Indiana University to lead $5 million science gateway project
FOR IMMEDIATE RELEASE
BLOOMINGTON, Ind. -- The National Science Foundation has awarded a $5 million, five-year collaborative grant to Indiana University, the San Diego Supercomputer Center and the University of Texas Health Science Center at San Antonio to develop the Science Gateway Platform, or SciGaP. The platform, which will provide researchers with a variety of hosted services that support science gateways, will further scientific discovery and transform science gateway construction.
Marlon Pierce of IU’s University Information Technology Service’s Science Gateways Group is the principal investigator, with Suresh Marru as the IU co-principal investigator. Mark Miller and Amit Majumdar from the San Diego Supercomputer Center and Borries Demeler from the University of Texas Health Science Center will hold similar roles at their institutions. As lead institution on the grant, IU will receive approximately $2.5 million over the five-year period.
Science gateways are Web-based tools that make it easier for researchers to combine resources for collaborative research and access top-tier supercomputers, telescopes, electron microscopes and curated data collections. As such, these gateways are at the heart of cutting-edge research in areas such as physics, medicine and earthquake science.
“IU is among the most well-known and well-regarded leaders in the development of science gateways that are a critical part of research cyberinfrastructure,” said Craig A. Stewart, IU associate dean for research technologies and executive director of the Pervasive Technology Institute. “NSF funding will enable us to further the development of science gateways that are critical to U.S. research. But, in the long run, the federal government can't pay for everything. Sustainability of software development and support is an area where IU has led for years. One of the critical aspects of this project is that this science gateway effort will be self-sustaining at the end of NSF funding.”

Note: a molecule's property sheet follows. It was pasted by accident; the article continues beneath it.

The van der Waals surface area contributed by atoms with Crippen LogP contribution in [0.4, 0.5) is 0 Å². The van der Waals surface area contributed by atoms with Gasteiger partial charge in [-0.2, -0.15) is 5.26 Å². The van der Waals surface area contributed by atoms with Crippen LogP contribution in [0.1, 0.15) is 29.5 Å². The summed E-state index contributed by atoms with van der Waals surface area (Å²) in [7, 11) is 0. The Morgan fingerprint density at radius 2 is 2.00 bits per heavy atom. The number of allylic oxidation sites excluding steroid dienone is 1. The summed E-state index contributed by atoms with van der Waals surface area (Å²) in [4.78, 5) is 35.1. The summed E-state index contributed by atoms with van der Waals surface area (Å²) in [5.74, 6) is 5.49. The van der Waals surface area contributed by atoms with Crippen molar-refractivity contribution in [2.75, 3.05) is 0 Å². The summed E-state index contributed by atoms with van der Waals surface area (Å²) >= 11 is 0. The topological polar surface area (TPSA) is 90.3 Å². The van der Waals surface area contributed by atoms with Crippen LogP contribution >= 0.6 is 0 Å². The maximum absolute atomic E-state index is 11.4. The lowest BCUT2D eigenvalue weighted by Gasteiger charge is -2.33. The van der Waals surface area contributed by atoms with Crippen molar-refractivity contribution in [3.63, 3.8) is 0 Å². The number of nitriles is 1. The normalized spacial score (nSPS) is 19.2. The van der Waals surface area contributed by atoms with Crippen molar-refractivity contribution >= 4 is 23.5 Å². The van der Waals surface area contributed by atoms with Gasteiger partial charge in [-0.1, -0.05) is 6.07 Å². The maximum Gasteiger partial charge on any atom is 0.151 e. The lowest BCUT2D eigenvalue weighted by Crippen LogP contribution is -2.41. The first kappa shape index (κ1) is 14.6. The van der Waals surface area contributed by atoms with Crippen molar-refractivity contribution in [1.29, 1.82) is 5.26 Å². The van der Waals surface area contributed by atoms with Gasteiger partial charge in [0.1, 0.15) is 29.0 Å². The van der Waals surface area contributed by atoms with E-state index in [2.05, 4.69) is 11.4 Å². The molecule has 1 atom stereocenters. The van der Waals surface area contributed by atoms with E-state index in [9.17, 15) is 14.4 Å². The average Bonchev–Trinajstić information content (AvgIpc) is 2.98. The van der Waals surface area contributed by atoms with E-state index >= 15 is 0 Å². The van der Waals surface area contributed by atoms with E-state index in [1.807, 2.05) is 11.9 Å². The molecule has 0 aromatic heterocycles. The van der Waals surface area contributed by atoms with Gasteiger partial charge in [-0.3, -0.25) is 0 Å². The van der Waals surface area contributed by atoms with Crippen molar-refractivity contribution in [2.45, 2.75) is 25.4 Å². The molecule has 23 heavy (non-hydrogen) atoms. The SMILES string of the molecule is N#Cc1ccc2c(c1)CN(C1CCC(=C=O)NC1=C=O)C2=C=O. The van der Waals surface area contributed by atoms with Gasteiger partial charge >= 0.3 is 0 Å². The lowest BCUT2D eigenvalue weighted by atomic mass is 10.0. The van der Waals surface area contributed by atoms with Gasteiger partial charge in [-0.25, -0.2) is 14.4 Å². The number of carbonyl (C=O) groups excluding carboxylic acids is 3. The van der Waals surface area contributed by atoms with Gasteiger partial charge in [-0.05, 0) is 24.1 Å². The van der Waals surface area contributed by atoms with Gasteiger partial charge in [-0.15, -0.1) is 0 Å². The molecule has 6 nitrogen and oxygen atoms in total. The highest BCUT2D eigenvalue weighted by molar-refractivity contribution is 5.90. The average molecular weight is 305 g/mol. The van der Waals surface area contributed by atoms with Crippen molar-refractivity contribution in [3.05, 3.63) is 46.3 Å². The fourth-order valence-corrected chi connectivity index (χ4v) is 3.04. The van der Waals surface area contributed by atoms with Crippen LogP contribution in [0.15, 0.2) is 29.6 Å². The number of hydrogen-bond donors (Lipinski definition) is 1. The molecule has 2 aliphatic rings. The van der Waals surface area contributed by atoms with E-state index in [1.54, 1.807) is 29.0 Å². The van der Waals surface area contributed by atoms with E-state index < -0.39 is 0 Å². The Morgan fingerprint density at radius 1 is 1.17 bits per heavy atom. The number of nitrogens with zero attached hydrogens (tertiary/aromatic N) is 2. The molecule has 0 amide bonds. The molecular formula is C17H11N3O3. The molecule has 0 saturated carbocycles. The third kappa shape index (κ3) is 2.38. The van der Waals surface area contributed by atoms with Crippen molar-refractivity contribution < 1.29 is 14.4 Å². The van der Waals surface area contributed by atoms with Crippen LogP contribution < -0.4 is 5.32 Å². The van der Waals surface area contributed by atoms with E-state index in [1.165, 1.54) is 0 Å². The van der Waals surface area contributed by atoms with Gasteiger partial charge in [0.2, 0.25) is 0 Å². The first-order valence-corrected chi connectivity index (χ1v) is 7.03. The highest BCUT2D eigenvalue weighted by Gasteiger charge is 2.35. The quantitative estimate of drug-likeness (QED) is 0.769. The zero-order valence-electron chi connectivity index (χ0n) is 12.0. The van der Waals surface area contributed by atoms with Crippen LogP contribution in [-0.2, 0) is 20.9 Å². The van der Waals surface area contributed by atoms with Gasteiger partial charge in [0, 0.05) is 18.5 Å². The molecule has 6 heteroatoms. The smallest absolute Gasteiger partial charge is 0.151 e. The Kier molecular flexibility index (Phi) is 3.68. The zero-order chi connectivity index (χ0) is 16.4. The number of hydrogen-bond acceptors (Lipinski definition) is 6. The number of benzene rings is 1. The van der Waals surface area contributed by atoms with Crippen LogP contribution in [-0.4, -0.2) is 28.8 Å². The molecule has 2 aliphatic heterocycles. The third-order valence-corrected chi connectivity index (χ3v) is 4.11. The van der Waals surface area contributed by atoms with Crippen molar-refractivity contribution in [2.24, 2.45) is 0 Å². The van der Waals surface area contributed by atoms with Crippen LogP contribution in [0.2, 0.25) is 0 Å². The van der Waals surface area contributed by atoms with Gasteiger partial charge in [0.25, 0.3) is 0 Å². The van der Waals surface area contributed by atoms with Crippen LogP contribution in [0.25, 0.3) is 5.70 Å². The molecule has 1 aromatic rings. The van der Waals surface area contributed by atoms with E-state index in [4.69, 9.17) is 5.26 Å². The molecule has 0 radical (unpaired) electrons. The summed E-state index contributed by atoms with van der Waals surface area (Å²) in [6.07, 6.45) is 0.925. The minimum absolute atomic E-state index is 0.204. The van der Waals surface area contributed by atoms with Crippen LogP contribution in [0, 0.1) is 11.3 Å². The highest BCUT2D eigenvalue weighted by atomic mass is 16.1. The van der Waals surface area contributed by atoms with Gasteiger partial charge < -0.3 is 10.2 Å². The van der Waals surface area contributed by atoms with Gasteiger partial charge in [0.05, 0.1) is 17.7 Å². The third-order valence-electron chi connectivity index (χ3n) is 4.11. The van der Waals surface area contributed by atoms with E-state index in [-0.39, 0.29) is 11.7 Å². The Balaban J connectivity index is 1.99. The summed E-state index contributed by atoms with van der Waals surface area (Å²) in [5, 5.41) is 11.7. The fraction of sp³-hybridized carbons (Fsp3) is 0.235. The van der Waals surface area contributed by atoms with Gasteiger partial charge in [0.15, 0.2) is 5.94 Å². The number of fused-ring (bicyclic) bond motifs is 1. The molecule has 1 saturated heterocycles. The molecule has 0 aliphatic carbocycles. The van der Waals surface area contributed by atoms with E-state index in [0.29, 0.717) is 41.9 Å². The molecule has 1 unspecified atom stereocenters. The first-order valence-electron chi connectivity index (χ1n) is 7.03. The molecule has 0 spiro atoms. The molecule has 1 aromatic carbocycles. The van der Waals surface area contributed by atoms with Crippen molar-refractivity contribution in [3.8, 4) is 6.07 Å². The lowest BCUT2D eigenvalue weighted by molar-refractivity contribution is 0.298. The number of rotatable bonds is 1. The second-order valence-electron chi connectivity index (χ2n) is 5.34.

SciGaP services will help train a new generation of developers in open source environments. It will also provide them with the generic middleware functionalities that are common to all science gateways, so they can then create custom interfaces and features for an individual gateway’s scientific community.
“This grant will help us realize our vision of science gateways as a multifaceted hosted service,” Marru said.
“This is really about better integrating gateway software development with gateway services,” Pierce said. “We are not just putting software on a website for people to download and then hoping for the best. Our team integrates gateway developers and operators with shared responsibilities.”
The SciGaP project is a natural extension of Pierce and Marru’s successes with their previous major NSF grants for Open Gateway Computing Environments and their ongoing contributions to Apache Airavata and the XSEDE Science Gateway Program.
IU will use grant funding for salaries and graduate assistantships to develop and deploy the core components. Remaining grant funds will be divided among the partner institutions to integrate existing gateways -- the Cyberinfrastructure for Phylogenetic Research and Neuroscience gateways at San Diego Supercomputer Center and the UltraScan gateway at University of Texas Health Science Center -- with SciGaP.
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